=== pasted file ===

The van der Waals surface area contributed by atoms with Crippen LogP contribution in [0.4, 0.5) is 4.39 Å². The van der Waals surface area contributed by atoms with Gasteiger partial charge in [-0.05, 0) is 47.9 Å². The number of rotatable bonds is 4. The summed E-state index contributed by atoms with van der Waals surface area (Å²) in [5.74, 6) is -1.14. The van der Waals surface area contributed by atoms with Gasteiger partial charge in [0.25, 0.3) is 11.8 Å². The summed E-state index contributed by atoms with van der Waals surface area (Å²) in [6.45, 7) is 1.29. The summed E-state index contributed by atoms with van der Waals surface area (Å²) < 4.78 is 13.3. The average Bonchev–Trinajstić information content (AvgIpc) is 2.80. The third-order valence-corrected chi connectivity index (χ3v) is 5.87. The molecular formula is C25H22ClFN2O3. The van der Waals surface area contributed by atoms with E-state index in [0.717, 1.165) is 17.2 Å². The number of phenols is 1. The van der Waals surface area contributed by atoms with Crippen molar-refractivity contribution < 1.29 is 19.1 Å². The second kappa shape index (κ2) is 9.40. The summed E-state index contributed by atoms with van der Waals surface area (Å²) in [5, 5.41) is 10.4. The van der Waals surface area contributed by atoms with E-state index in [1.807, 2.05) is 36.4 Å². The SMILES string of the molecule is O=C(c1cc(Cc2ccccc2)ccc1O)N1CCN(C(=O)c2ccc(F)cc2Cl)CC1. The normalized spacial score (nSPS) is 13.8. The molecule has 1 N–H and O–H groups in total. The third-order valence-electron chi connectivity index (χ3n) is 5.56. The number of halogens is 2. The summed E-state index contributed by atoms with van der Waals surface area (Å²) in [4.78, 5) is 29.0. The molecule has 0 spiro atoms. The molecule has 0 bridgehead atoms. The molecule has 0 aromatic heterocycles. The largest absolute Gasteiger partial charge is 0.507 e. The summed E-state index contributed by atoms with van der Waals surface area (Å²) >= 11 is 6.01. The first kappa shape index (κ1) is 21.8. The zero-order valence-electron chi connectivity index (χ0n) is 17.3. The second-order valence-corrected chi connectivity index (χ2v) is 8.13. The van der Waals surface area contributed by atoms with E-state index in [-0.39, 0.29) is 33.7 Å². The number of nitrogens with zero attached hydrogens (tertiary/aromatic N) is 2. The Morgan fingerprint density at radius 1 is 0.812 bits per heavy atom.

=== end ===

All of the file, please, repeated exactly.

The van der Waals surface area contributed by atoms with Crippen LogP contribution in [0.4, 0.5) is 4.39 Å². The van der Waals surface area contributed by atoms with Gasteiger partial charge in [-0.05, 0) is 47.9 Å². The number of rotatable bonds is 4. The summed E-state index contributed by atoms with van der Waals surface area (Å²) in [5.74, 6) is -1.14. The van der Waals surface area contributed by atoms with Gasteiger partial charge in [0.25, 0.3) is 11.8 Å². The summed E-state index contributed by atoms with van der Waals surface area (Å²) in [6.45, 7) is 1.29. The summed E-state index contributed by atoms with van der Waals surface area (Å²) < 4.78 is 13.3. The average Bonchev–Trinajstić information content (AvgIpc) is 2.80. The third-order valence-corrected chi connectivity index (χ3v) is 5.87. The molecular formula is C25H22ClFN2O3. The van der Waals surface area contributed by atoms with E-state index in [0.717, 1.165) is 17.2 Å². The number of phenols is 1. The van der Waals surface area contributed by atoms with Crippen molar-refractivity contribution < 1.29 is 19.1 Å². The second kappa shape index (κ2) is 9.40. The summed E-state index contributed by atoms with van der Waals surface area (Å²) in [5, 5.41) is 10.4. The van der Waals surface area contributed by atoms with E-state index in [1.807, 2.05) is 36.4 Å². The SMILES string of the molecule is O=C(c1cc(Cc2ccccc2)ccc1O)N1CCN(C(=O)c2ccc(F)cc2Cl)CC1. The normalized spacial score (nSPS) is 13.8. The molecule has 1 N–H and O–H groups in total. The third-order valence-electron chi connectivity index (χ3n) is 5.56. The number of halogens is 2. The summed E-state index contributed by atoms with van der Waals surface area (Å²) in [4.78, 5) is 29.0. The molecule has 0 spiro atoms. The molecule has 0 bridgehead atoms. The molecule has 0 aromatic heterocycles. The largest absolute Gasteiger partial charge is 0.507 e. The summed E-state index contributed by atoms with van der Waals surface area (Å²) >= 11 is 6.01. The first kappa shape index (κ1) is 21.8. The zero-order valence-electron chi connectivity index (χ0n) is 17.3. The second-order valence-corrected chi connectivity index (χ2v) is 8.13. The van der Waals surface area contributed by atoms with E-state index in [-0.39, 0.29) is 33.7 Å². The number of nitrogens with zero attached hydrogens (tertiary/aromatic N) is 2. The Morgan fingerprint density at radius 1 is 0.812 bits per heavy atom.